Second, we talked back in January about reputational risk and, in particular, the impact of social media use on reputational risk. The intersection of compliance and these issues is still top of mind and key risk for many organizations.
Third, we certainly see that the risk-based approach to compliance remains an important and necessary piece of the puzzle. In 2017 we saw steps forward, including the February 2017 Guidance from the Department of Justice, which have helped organizations better contemplate what makes a risk-based program for their organization. We should expect that there will continue to further developments on this front as we move forward.
Looking forward to tracking these trends, and others, as we head into a New Year!
This time Eric addresses what to do in those extreme situations where there are significant or serious cultural issues.
First, we talk about getting by-in and support of leadership for your efforts. It’s hard to imagine overcoming significant issues if there is no support from leadership in the organization. Buy-in also includes getting the operational management of the organization to be on board.
Second, we must have a plan, or a set of goals — even if they are broad and unsophisticated to begin with. A plan of attack is crucial. Need something to act on and it needs to be realistic.
Third, we must be prepared to ask a lot of questions, mine the data and information, and listen to what the stakeholders have to say. It’s very important to make sure you understand what’s really going on. Listening is key to getting to the heart of the matter. Use data and tools that are available to make sure you understand what happened and what can be done to resolve the issue.
Fourth, if you can’t get buy-in, if your plan is not being implemented and you cannot gather data and ask questions then you may have to consider what your options are — and you may have to consider exit as an option when reasonable efforts are thwarted.
What does the Deputy Attorney General’s recent comments about various Department memorandum and informal statements mean for compliance and ethics. For more information on the DAG’s October statement, you can review this excellent commentary.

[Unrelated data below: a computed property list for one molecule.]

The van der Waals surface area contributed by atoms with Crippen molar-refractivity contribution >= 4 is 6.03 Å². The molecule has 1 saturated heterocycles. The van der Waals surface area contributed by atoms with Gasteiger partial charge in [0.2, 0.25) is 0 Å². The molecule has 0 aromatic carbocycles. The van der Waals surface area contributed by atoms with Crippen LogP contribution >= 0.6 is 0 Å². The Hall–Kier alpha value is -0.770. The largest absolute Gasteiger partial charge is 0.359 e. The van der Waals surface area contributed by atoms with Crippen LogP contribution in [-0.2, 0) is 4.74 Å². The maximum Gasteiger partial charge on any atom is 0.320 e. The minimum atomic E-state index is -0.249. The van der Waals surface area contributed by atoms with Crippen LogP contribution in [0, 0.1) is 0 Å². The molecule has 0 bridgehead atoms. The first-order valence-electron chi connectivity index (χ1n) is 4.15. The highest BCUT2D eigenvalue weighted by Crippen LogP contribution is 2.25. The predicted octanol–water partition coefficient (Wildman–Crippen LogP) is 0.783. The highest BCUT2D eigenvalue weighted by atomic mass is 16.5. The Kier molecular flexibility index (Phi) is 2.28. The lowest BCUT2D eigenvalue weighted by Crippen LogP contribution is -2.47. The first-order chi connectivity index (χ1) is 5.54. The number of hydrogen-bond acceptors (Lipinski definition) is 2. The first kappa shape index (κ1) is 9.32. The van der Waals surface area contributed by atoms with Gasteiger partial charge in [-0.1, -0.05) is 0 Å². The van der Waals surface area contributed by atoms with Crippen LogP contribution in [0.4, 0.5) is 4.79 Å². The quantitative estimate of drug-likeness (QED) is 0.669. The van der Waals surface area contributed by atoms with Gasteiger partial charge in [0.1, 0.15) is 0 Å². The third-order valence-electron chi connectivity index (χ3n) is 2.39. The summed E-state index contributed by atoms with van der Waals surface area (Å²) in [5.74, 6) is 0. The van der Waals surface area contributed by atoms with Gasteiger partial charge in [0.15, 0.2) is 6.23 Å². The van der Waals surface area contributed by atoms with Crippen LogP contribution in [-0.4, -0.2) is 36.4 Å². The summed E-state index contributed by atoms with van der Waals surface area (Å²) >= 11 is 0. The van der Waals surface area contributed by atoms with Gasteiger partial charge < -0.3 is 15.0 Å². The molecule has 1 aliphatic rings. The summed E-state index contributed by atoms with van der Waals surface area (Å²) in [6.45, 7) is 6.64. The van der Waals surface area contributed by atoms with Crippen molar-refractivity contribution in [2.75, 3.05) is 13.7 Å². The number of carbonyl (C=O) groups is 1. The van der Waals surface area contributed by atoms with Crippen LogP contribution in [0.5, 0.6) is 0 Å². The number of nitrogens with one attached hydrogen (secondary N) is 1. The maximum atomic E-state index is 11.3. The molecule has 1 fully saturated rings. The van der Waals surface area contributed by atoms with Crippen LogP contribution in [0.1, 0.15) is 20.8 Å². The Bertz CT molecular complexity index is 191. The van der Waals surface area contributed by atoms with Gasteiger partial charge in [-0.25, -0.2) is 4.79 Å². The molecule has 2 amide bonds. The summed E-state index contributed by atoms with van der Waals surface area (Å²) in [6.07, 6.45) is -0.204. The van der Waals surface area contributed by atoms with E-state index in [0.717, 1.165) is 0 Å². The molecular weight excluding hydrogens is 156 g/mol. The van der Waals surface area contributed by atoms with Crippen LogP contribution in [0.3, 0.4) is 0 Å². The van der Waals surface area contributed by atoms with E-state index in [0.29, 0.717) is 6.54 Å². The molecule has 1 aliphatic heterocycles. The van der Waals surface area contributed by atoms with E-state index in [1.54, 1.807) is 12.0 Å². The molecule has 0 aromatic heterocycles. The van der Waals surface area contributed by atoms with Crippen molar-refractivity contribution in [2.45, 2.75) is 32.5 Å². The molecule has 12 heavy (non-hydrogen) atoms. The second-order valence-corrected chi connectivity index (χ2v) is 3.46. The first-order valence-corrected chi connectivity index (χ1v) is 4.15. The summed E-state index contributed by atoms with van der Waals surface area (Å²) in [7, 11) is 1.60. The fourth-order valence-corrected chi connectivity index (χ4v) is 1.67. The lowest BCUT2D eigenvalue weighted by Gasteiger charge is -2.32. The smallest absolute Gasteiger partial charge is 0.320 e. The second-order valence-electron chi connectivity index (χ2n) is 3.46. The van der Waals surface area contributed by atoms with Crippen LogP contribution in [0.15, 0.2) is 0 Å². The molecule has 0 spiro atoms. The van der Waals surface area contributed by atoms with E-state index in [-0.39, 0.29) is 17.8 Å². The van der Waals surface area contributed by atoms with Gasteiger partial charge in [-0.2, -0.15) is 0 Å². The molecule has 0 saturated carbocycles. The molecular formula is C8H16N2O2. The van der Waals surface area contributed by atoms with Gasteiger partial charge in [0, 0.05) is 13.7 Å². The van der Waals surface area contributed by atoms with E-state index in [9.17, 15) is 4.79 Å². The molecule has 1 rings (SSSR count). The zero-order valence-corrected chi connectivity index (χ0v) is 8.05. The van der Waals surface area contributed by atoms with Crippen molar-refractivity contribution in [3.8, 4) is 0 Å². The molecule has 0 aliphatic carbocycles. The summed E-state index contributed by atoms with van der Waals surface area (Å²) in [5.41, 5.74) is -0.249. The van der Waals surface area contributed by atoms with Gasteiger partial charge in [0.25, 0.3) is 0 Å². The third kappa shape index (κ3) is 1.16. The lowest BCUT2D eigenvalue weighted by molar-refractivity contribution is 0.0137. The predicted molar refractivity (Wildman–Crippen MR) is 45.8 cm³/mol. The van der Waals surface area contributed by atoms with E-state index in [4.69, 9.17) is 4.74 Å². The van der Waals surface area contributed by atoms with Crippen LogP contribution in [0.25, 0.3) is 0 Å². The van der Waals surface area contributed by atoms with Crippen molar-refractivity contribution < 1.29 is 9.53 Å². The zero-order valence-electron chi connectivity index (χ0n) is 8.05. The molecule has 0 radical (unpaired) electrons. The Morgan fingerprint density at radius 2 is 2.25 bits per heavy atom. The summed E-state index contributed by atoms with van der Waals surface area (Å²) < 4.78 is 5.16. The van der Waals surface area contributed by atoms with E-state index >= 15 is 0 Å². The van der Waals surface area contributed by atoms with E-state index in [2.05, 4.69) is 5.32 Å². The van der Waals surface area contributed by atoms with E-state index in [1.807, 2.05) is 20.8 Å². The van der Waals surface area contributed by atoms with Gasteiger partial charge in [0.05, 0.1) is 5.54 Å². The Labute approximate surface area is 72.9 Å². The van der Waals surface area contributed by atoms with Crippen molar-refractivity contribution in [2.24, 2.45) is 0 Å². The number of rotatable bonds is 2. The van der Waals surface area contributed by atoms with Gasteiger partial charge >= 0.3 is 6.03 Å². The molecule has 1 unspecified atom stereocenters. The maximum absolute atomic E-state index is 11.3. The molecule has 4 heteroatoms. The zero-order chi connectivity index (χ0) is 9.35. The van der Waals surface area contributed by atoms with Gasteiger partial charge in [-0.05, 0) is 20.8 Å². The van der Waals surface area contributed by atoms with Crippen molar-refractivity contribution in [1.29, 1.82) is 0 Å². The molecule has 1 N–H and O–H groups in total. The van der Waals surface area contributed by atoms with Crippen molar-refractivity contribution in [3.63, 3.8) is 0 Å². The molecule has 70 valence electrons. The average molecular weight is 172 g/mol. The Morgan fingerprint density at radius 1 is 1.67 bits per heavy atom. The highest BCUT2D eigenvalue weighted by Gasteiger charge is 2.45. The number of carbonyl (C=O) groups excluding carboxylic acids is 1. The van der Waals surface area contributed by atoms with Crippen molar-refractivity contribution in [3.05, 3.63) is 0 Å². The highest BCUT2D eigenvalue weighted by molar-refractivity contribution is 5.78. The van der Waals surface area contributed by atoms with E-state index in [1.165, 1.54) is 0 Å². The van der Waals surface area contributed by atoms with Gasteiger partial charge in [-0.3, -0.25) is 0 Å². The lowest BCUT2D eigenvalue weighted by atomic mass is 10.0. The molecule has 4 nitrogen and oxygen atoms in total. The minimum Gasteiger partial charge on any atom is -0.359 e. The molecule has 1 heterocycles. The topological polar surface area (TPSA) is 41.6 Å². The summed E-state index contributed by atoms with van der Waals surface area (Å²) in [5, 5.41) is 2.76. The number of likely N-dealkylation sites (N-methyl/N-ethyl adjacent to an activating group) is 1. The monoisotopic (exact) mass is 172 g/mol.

The statement suggests that many of the DOJ memos discussing corporate prosecutions we are familiar with may be consolidated (or revoked). The DAG has suggested all commentary should be within the US Attorney’s Manual. But Eric points out that the process of updating the USAM may take some time. There may also be some opportunity for the community to make its opinions known about any changes or additions before the process is finished.
The bottom line is that the compliance and ethics community should pay attention to this process and any possible changes.
This time Eric reflects on the annual SCCE Compliance and Ethics Institute in Las Vegas.
While there are certainly other compliance and ethics events, the size and scope of the CEI is impressive and we noted three themes this year that apply not to just CEI, but the profession in general.
First, growth — and all that brings — including challenges. What does this mean and how does that apply to the role of compliance?
Second, we face a lot of uncertainty. But while organizations face a lot of regulatory uncertainty, and uncertainty generally, Eric talks about the resolve he sees with organizations moving forward with their compliance programs and their focus on ethical culture.
And finally, Eric talks about change. Changes in the profession abound and that means new expectations and best practices. The makeup of the profession, technological change and new ideas all mean that we have seen, and will continue to see, massive changes.
Eric also talks about the different topics discussed and resources that were on display in Las Vegas. Sessions covered a lot of ground and included a lot of practical information. An example would be several topical sessions on using social media, for example.
Also, we’d like to have you join us for our free webinar on building a risk-based program and you can sign up here.